Gear heads rev up for Bayview car show

In the driveway of his family’s Langley home, Janoah Spratt examines his 1965 candy apple red Ford Mustang as the sky reflects off the hood. The exterior looks spick and span, the interior is clean and all the parts are working perfectly. His baby looks good, he says, and that will need to be true as his mustang will go toe-to-toe with South Whidbey’s most sought after trucks, muscle cars and low riders. Spratt is preparing for the Cool Bayview Nights Car Show from 11 a.m. to 3 p.m. on Sunday, July 10 at Bayview Corner.

Langley’s JaNoah Spratt

In the driveway of his family’s Langley home, Janoah Spratt examines his 1965 candy apple red Ford Mustang as the sky reflects off the hood. The exterior looks spick and span, the interior is clean and all the parts are working perfectly. His baby looks good, he says, and that will need to be true as his mustang will go toe-to-toe with South Whidbey’s most sought after trucks, muscle cars and low riders.

Spratt is preparing for the Cool Bayview Nights Car Show from 11 a.m. to 3 p.m. on Sunday, July 10 at Bayview Corner. The 11th edition of the South End’s own car show is sure to bring out scores of vintage Ford Model As, speedsters of all colors and even fixer-uppers with potential. Organizers expect roughly 60 cars to compete this year, and about 2,000 spectators. It’s essentially Christmas morning for gear heads.

“If you want to take a look at all the cars, you can just walk straight in,” said Brian Grimm, the car show’s founder. “It’s totally free, unless you want to grab a bite to eat.”

This year won’t just be for window shopping either. Grimm added a car-part swap meet and car corral this time around to beef up the event. There are a lot of parts sitting around on the South End, he says, and car afficiandos need to clear out their garages every once in a while. One man’s trash is another man’s treasure, especially given the amount of retro cars on South Whidbey, he said.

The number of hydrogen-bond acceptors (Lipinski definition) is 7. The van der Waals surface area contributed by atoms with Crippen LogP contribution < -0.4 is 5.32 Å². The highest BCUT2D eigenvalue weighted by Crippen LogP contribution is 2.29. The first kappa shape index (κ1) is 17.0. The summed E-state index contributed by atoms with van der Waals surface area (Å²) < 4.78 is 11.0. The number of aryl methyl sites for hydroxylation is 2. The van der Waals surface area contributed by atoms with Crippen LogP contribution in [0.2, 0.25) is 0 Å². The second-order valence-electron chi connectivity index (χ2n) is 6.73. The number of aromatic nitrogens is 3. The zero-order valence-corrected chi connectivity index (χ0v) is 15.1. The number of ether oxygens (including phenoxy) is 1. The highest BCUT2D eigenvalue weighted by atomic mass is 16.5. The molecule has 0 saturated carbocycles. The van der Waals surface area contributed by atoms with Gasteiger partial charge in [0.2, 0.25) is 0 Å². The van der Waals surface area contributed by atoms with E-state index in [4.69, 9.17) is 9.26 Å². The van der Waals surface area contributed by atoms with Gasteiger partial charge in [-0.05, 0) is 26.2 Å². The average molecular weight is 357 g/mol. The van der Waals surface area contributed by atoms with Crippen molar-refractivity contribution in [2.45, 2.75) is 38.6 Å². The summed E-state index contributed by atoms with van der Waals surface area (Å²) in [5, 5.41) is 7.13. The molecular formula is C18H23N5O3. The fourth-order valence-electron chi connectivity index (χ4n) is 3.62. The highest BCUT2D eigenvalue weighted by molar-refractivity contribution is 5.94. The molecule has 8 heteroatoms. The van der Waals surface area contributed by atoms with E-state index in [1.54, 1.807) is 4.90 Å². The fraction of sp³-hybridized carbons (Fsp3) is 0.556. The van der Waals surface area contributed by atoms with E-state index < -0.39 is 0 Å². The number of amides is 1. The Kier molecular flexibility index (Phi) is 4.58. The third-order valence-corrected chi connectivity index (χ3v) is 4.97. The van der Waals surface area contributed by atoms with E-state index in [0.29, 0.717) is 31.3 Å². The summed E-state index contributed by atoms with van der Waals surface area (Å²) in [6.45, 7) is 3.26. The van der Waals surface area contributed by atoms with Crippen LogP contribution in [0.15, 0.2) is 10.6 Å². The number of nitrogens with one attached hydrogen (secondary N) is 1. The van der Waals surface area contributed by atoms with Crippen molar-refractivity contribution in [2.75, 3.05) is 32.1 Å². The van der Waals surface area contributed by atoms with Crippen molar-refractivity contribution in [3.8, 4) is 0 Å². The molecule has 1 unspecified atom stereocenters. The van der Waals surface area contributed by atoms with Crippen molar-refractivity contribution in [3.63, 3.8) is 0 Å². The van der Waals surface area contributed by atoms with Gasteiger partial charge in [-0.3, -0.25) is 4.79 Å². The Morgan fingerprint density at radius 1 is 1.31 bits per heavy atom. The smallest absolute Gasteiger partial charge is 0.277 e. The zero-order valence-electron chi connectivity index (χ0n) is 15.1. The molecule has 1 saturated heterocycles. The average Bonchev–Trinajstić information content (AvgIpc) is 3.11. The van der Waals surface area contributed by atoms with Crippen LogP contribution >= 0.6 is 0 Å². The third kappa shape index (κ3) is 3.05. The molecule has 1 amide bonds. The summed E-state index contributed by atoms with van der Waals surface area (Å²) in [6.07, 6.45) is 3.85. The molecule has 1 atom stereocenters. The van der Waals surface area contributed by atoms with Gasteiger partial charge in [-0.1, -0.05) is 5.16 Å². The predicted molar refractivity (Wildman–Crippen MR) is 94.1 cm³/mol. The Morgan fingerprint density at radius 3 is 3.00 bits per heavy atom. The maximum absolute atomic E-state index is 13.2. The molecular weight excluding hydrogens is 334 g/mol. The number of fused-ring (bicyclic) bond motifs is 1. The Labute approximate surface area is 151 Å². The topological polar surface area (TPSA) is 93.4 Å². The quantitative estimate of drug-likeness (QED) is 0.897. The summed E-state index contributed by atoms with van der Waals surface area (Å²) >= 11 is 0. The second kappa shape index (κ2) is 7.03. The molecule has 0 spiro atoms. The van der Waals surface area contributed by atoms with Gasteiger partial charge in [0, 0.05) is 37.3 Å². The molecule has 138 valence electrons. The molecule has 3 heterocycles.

Everything about Spratt’s car screams vintage: the retro black leather interior, the dice hanging from the rearview mirror, even the classic rock emanating from the speakers. The 16-year-old Spratt says he was meant for another era, and he doesn’t shy away from it.


“I’ve never been that into the new age flat-billed hats and hip-hop,” Spratt said. “I like classic rock and will sometimes wear leather jackets so I fit in pretty well with the old gear heads.”

Grimm started the Cool Bayview Nights Car Show back in 2006 after getting the idea from working with his brother Mel, who put on the car shows with the Lions Club about 20 years ago and later the American Legion.

The Grimms have a passion for cars that’s in their DNA. Grimm described his father as the South End’s car guy in his day. His well-known garage would overflow with car parts and it became the place for South Whidbey’s kids to get educated on hotrods. Grimm says his father’s garage was the genesis of a generation of car geeks.

“The car show is basically a tribute to my dad,” Grimm said. “He loved cars. He became other gear heads’ second father.”

Bayview’s car show has about 30 categories. Groups include a specific Ford Model A class, a class for every decade, fixer uppers and second generation cars that have been redone by their owners. Trophies are handed out in each class.

While the classics from the ‘60s may be the favorite of many car fanatics, some of the most regular faces are entering cars of different eras.


Port of South Whidbey Commissioner Ed Halloran enters one or more of his cars into the car show every year. His 1995 Jaguar XJS Roadster with sea foam exterior will be his ticket to win it this time around. In past years he has entered a 1968 Shelby GT500, in others one of his many Model As.

“I keep a variety of toys,” Halloran said. “I’ve won with Model ‘A’s over the years. I bought my first one for $50 and since then I’ve built 13 Model As.”

Regardless of which ride wins best in show this year, Grimm’s goal is fostering a sense of community through his passion for cars. He believes there was a lot more for a kid to do when he was young, so he’s attempting to bring the South End together over common interests.

“It’s just fun for a bunch of gear heads to get together and chat about a bunch of cars.”

 

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